In each of the instances described above, a characteristic of the display is altered in response to a change in orientation of the system 10. The characteristic that may be changed may include, among other things, the orientation of textual material on the display, the aspect ratio of characters displayed on the display and how information on the display may be actuated, for example, in response to a mouse-type cursor control system. In addition, other characteristics may also be modified in response to orientation changes.
In another embodiment of the present invention, the detected orientation of the display may be used to improve the display quality. For example, at some orientations of the display with respect to the user, the display may be washed out or may be subject to contrast reversal. In such cases, by recognizing the orientation of the display with respect to the user, the system may adjust the contrast based on the display orientation. This may help to ameliorate contrast reversal or wash out. In some embodiments of the present invention, the display and associated processor-based system may be able to deduce the orientation of the user with respect to the display. For example, the way the user moves the display to improve the view of the display may give information about where the user's eyes are positioned with respect to the display. This information may be useful in overcoming contrast reversal or wash out and may assist in adjusting the contrast to improve the quality of the display.
In some embodiments, the function of the various keys 21 making up the keyboard 13 may also be altered in response to orientation changes. That is, a given key may signify different input commands in different orientations of the system 10 with respect to a preset orientation, such as the one depicted in FIG. 1. In other words, the assignments of key functions may be altered in response to detection of the orientation of the system 10 with respect to gravity.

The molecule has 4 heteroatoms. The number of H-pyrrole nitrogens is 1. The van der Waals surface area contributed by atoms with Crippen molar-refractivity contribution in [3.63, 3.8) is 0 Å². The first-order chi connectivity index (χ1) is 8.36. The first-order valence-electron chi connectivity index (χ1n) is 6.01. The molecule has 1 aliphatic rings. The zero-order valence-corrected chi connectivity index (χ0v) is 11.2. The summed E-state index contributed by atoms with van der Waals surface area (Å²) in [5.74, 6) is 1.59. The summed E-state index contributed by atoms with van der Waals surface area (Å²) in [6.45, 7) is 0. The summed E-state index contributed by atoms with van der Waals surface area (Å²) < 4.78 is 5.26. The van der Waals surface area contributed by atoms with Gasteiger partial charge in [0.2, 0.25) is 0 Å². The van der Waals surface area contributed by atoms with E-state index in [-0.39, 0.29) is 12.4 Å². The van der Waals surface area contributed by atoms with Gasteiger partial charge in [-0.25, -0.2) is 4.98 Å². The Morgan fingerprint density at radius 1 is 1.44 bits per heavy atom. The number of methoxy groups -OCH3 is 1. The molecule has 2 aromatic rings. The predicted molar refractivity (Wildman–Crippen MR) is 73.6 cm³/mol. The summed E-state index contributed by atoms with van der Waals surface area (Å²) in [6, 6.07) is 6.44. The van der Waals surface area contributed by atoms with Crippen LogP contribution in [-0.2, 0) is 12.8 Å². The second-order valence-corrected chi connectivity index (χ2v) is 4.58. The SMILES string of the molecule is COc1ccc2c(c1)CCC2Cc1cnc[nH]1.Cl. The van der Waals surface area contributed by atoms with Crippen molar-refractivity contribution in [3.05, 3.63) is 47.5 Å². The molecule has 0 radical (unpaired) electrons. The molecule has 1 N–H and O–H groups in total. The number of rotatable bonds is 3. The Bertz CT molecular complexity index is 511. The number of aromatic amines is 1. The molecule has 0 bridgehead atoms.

In still another embodiment of the present invention, the reorientation of the system 10 may be recognized as a software trigger or input command. For example, in response to the change of the system 10 from the orientation shown in FIG. 1 to that shown in FIG. 2, the system may automatically switch from running an e-mail program to running a calendar or scheduling program. In such case, the change in orientation automatically selects a different application program to run on the system 10. In some cases, a particular application program may be associated with a given orientation. In some embodiments, a given application may be better suited to displaying information in one orientation and thus the application may be invoked whenever the system 10 assumes that orientation. In other cases the orientation is merely an arbitrary software trigger.
In addition, the orientation change may provide an input signal to select a given feature in an application program already running, as another example. For example, a given rotation of the display may be recognized as accepting or answering “yes” to an option offered by software running on the system 10.
Referring next to FIG. 5, the system 10, within the housing 14, may include a processor 16 coupled to an interface 18. The interface 18, for example, may be a chipset or a bridge. The interface 18 may couple a bus 24, a system memory 20, and a display controller 22. The display controller 22 may in turn be coupled to the display 12.